The Vietnam War could have been called a comedy of errors if the consequences weren’t so deadly and tragic. In 1951, while war was raging in Korea, the United States began signing defense pacts with nations in the Pacific, intending to create alliances that would contain the spread of Communism.
As the Korean War was winding down, America joined the Southeast Asia Treaty Organization, pledging to defend several nations in the region from Communist aggression. One of those nations was South Vietnam.
Before the Vietnam War, most Americans would have been hard pressed to locate Vietnam on a map. South Vietnamese President Diem’s regime was extremely unpopular, and war broke out between Communist North Vietnam and South Vietnam around the end of the 1950s. Kennedy’s administration tried to prop up the South Vietnamese with training and assistance, but the South Vietnamese military was feeble. A month before his death, Kennedy signed a presidential directive withdrawing 1,000 American personnel, and shortly after Kennedy’s assassination, new President Lyndon B. Johnson reversed course, instead opting to expand American assistance to South Vietnam.
By the end of 1967, with nearly half a million troops deployed, more than 19,000 deaths, and a war that cost $2 billion a month and seemed to grow bloodier by the day, the Johnson administration faced an increasingly impatient and skeptical nation. Early in 1968, a massive coordinated Viet Cong operation - the Tet Offensive - briefly paralyzed American and South Vietnamese forces across the country, threatening even the American embassy compound in Saigon. With this, the smiling mask slipped even further, inflaming the burgeoning antiwar movement. Although American soldiers didn’t lose a battle strategically during the campaign, the Tet Offensive made President Johnson non-credible and historically unpopular, to the extent that he did not run for reelection in 1968. By then, Vietnam had already fueled the hippie counterculture, and anti-war protests spread across the country. On campuses and in the streets, some protesters spread peace and love, but others rioted. In August 1968, riots broke out in the streets of Chicago, as the National Guard and police took on 10,000 anti-war rioters during the Democratic National Convention. By the end of the decade, Vietnam had left tens of thousands of Americans dead, spawned a counterculture with millions of protesters, and destroyed a presidency, and more was still yet to come.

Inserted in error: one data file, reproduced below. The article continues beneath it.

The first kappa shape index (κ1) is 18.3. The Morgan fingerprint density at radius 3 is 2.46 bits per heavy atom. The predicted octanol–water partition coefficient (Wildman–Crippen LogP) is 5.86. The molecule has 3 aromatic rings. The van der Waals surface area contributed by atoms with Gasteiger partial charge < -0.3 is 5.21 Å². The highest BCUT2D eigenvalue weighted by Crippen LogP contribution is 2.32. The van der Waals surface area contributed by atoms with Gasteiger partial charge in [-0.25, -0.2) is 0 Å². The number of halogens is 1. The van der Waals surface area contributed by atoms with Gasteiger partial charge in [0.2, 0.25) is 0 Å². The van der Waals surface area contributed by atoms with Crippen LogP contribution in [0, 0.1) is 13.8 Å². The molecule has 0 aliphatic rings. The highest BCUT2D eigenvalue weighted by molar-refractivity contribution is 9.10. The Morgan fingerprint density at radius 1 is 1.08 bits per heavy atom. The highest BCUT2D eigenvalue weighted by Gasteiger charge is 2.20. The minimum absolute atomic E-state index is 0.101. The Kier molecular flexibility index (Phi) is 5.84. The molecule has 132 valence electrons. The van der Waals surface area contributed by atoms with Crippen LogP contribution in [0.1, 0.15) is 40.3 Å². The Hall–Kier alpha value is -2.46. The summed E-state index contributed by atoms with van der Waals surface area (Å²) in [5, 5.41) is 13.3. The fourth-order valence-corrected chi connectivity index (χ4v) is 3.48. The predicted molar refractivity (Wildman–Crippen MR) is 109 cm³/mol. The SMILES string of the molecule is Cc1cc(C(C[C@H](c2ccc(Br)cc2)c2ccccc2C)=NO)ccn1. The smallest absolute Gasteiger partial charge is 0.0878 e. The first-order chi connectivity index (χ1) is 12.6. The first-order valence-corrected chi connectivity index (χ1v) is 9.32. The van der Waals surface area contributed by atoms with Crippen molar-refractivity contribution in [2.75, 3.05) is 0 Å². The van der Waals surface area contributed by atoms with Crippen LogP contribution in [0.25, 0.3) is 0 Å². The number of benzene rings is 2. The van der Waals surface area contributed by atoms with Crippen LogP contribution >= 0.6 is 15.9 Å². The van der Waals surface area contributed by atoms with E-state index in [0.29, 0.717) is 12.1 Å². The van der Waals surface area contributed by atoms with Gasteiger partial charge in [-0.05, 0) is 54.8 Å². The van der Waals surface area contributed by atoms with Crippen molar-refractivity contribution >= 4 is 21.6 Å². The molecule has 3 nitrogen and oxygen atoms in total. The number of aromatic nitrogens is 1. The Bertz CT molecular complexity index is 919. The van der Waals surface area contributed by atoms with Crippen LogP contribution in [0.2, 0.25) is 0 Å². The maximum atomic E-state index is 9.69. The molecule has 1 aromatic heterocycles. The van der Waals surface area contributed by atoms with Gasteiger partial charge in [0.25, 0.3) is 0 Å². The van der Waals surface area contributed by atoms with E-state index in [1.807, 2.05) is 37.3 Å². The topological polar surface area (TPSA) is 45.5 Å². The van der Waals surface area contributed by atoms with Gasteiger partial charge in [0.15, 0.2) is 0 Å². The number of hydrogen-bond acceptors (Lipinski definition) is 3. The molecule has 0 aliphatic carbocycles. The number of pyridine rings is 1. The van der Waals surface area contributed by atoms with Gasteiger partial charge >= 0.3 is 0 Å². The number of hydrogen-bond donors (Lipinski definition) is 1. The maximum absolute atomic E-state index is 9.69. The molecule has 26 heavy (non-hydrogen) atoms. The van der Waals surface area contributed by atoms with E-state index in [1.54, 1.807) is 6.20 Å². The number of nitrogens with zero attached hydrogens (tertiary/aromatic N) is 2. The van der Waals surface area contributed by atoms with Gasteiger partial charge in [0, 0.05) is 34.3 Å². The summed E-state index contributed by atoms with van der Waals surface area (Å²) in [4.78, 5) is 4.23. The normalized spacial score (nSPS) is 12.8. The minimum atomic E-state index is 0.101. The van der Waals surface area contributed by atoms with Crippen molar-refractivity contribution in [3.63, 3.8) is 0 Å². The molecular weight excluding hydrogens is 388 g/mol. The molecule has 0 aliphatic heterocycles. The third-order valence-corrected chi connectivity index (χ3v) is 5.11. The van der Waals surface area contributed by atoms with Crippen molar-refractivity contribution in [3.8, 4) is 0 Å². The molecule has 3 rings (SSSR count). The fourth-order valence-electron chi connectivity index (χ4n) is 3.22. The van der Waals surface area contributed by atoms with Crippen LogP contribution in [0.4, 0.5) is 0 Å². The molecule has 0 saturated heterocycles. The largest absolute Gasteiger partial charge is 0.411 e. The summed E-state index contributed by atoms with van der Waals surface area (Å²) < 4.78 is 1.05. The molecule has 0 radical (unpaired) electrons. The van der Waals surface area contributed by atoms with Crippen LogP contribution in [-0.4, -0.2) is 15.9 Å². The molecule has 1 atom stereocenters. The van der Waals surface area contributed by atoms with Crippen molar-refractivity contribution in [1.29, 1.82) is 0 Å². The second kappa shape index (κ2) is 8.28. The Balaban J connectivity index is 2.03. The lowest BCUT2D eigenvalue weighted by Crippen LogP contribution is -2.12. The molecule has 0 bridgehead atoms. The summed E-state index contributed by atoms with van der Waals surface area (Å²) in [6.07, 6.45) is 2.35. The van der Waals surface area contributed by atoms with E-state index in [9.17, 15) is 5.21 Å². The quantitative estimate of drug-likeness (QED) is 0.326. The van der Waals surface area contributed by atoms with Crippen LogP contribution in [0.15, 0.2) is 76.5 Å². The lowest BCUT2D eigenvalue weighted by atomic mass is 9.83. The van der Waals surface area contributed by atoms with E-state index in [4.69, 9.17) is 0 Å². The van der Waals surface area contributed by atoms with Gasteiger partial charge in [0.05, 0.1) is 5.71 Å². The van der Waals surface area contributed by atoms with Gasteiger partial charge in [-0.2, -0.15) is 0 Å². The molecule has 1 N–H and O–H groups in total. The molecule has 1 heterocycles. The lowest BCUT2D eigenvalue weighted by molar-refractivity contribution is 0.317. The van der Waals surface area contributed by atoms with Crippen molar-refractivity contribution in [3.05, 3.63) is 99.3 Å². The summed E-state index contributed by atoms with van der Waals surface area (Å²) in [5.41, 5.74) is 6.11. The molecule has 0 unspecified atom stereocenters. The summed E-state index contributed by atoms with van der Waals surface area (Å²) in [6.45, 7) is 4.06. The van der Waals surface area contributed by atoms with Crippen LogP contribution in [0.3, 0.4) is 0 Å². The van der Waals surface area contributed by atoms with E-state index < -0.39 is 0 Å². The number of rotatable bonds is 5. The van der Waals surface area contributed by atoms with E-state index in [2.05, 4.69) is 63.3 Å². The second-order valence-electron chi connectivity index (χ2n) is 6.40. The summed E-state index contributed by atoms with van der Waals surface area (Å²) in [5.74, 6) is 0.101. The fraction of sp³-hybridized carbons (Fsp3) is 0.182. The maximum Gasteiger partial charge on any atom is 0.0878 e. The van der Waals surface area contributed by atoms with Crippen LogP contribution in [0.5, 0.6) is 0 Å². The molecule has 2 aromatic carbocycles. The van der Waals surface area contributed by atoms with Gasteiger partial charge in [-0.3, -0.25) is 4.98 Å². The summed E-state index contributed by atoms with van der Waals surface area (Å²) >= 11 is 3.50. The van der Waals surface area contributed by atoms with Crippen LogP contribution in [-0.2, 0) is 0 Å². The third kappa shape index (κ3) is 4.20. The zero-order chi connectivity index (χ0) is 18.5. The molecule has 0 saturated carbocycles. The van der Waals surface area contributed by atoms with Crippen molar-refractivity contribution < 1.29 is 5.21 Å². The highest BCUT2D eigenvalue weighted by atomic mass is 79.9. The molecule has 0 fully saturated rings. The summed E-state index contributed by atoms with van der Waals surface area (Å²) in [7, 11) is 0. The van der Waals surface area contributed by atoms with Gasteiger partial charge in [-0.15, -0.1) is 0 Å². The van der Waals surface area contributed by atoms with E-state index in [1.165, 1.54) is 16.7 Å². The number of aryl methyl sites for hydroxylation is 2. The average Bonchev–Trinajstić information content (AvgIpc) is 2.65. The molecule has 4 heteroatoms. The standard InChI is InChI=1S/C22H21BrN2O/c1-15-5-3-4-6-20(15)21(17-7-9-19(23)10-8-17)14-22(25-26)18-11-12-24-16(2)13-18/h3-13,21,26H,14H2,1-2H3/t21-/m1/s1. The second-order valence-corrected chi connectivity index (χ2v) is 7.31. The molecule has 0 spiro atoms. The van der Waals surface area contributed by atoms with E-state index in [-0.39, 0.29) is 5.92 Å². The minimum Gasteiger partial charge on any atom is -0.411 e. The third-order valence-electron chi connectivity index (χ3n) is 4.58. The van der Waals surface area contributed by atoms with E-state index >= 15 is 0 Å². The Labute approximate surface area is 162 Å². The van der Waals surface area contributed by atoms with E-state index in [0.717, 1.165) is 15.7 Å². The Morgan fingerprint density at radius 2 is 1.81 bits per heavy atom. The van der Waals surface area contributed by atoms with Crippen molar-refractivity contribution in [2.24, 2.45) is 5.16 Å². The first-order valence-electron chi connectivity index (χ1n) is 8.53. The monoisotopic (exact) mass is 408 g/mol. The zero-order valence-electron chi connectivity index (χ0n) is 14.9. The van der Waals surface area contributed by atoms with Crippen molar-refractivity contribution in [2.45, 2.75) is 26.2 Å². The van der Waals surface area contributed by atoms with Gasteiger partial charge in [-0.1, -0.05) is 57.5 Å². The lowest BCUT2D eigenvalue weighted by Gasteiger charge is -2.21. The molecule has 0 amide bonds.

As the results of the Tet Offensive made clear, American forces were hamstrung by political constraints and a wide range of self-imposed limitations, and the United States struggled to deal with the greater strategic nimbleness of the North Vietnamese during the late 1960s. The tremendous power of the American military, blending technological strength and professional skill, gave the Americans the advantage in many, though of course not all, tactical encounters. On the strategic and operational level, however, the North Vietnamese held many of the trump cards. Constrained by a heavily defensive strategy, the U.S. found itself mostly forced to respond to the North’s initiatives, and a reactive strategy placed even an extremely potent combatant at a severe disadvantage. This strategic situation changed briefly, however, during the 1970 Cambodian Campaign, when American and South Vietnamese forces crossed the border into Cambodia and brought the battle to the previously immune enemy there.
The Tet Offensive and Invasion of Cambodia: The History of the Vietnam War’s Most Important Campaigns chronicles the most influential campaigns of the war and the effects it had on both sides.
* Includes pictures
* Includes accounts of the fighting
* Includes a bibliography for further reading
|Title:||The Tet Offensive and Invasion of Cambodia|
|Author:||Charles River Editors|
|Publisher:||CreateSpace Independent Publishing Platform|
|Dimensions:||6 x 9 x 0.2 inches|
|File Size (Kindle):||5689 KB|
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